Apologies for the delinquent postings as I’ve been on Spring Break with my family – mostly outdoors, which given the recent lovely weather, has been the place to be. Speaking of weather….
The ascendance of e-media has dulled the luster of once-treasured pastimes for children: building with blocks and boxes, banging pans, and perhaps most of all – going outside. It has been described as a “vast, uncontrolled experiment,” where a generation of young mammals are removed from what for eons has been their natural habitat and immersed into a new one, their experience largely reduced from 3 to 2 dimensions. In a twist akin to “better living through chemistry,” this artificial environment, because it involves technology, is supposed to be more educational. And despite any evidence that this is so and lots that it isn’t, newer and more portable e-media is developed for them, playing and exploring replaced by expectation of continuous learning.
Nowhere is this experiment/trend more surreal than with programming, and more recently apps, devoted to “teaching” children about the outdoors. Baby Einstein was first, declaring on behalf of Baby Neptune that “even something as familiar as water can be fascinating.” Their huge financial success invited copycats such as So Smart! showing us Outside and Nighttime, Baby Learn Nature for the iPad, and the Vinci Mobile Learning Tablet revealing the Sky, Water, and Adventure.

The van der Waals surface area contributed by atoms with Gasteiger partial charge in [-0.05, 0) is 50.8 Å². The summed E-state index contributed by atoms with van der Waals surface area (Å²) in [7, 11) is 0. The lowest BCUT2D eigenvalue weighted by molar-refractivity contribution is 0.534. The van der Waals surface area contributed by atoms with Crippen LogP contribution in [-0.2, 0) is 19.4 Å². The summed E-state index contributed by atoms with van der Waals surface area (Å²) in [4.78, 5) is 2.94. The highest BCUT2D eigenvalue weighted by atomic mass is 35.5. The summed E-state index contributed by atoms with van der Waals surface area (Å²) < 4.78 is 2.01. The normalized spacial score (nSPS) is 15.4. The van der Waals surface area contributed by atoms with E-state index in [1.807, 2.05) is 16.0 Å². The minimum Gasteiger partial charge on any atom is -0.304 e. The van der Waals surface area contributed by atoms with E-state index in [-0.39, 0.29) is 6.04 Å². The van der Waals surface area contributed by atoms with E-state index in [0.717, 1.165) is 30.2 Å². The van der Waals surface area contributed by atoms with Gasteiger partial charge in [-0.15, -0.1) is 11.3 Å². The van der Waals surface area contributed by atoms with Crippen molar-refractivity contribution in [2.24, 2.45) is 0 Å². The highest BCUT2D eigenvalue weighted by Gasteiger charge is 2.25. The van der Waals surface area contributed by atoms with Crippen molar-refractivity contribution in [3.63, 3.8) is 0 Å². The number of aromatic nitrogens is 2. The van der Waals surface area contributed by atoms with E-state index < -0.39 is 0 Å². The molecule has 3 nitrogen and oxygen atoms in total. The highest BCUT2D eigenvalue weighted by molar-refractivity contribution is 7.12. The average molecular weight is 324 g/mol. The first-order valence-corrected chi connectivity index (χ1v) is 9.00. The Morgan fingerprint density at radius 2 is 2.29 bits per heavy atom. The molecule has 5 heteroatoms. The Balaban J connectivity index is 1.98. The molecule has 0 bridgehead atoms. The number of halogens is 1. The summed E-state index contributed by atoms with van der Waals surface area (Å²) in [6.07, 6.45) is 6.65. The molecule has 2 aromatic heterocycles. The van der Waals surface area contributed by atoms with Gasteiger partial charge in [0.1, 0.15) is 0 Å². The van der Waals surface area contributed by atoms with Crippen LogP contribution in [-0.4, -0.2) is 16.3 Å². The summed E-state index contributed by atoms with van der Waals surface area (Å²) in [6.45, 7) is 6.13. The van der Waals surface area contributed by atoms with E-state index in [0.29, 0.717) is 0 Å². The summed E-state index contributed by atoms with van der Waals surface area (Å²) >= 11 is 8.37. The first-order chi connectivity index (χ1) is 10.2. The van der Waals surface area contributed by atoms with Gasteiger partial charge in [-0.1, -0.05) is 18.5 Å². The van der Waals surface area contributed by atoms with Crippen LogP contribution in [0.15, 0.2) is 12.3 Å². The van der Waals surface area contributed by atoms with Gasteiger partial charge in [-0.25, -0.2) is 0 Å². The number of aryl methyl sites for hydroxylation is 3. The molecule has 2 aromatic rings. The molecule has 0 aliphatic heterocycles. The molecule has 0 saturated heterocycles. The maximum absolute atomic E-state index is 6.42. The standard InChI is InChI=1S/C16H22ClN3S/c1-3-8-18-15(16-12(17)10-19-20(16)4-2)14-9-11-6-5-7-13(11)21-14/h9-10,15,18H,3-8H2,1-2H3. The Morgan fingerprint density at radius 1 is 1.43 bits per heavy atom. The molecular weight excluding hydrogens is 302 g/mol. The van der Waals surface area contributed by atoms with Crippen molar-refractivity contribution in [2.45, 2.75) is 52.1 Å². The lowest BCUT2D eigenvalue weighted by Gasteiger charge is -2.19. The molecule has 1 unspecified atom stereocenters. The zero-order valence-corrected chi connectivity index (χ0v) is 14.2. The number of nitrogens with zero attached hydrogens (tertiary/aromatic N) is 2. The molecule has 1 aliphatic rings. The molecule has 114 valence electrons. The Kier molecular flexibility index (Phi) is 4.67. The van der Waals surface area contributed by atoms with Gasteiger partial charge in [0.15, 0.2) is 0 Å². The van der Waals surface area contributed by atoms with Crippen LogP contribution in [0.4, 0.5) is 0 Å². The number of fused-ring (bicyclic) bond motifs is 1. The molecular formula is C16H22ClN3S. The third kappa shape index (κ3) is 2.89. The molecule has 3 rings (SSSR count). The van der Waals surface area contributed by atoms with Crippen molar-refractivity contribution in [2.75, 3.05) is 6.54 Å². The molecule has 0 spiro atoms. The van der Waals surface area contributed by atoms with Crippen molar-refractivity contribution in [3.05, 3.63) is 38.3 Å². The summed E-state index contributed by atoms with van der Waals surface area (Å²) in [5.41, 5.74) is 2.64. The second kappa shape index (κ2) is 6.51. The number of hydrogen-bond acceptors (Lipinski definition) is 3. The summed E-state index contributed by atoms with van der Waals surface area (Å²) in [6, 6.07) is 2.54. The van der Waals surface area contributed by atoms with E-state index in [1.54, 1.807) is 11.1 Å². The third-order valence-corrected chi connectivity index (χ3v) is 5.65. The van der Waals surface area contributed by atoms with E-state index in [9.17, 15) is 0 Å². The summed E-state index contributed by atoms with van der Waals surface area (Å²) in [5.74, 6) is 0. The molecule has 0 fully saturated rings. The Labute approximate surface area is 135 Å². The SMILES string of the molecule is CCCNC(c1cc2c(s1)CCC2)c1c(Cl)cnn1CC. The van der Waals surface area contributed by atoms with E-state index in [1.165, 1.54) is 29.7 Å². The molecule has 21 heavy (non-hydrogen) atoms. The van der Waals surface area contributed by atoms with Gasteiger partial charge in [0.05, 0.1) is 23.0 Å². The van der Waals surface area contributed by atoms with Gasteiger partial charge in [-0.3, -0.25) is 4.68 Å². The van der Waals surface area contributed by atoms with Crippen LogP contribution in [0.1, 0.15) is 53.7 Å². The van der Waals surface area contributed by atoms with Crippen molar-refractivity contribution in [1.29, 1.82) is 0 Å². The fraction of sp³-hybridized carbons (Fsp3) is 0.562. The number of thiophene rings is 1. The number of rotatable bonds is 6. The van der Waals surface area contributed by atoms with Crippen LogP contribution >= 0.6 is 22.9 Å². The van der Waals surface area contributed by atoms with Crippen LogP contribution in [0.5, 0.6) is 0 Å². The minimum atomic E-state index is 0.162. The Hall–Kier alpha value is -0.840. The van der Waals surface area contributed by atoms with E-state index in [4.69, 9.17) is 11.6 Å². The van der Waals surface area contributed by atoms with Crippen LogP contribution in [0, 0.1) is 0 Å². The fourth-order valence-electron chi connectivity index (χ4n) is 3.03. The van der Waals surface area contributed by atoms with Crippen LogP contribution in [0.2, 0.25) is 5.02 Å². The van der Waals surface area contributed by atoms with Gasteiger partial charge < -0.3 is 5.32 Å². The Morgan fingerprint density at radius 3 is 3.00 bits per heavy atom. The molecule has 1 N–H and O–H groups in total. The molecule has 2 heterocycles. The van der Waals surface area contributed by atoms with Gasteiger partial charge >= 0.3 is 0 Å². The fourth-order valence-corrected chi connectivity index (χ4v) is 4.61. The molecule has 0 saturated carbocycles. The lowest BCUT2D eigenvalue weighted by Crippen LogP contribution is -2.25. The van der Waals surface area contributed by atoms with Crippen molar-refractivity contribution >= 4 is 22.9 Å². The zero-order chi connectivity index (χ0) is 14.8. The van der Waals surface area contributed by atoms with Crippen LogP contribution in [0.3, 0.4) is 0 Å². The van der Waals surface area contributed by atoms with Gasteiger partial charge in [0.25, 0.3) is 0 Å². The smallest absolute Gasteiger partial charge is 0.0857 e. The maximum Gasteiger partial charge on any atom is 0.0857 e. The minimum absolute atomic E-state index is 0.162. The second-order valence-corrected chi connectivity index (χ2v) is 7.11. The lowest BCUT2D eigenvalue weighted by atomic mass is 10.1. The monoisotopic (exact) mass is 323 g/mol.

The natural reply for all of these is: Why not just take a child outside? Let them look up at the sky? Show them a puddle? Their innate curiosity will surely take care of the rest – with learning following as a natural byproduct, not as a purported marketing claim. The real thing is pretty much free, too!
And so, here we are, almost Wednesday and overdue for fun, courtesy of our friends at Productive Parenting. Children – like all of us – are fascinated by weather. Should I wear galoshes? A coat? Mittens? A bathing suit? They are also natural observers and scientists. So rather than plopping them on the sofa in their climate-controlled, indoor biosphere, why not channel their natural senses of adventure and experimentation, and let them be weather-people! So without further ado, Weather Forecast!
Recommended ages: 3 and up (apprentice/intern training is great at any age).
- Problem solving.
- Concept development.
Visit ProductiveParenting.com for more fun, free activities. Share your own, too!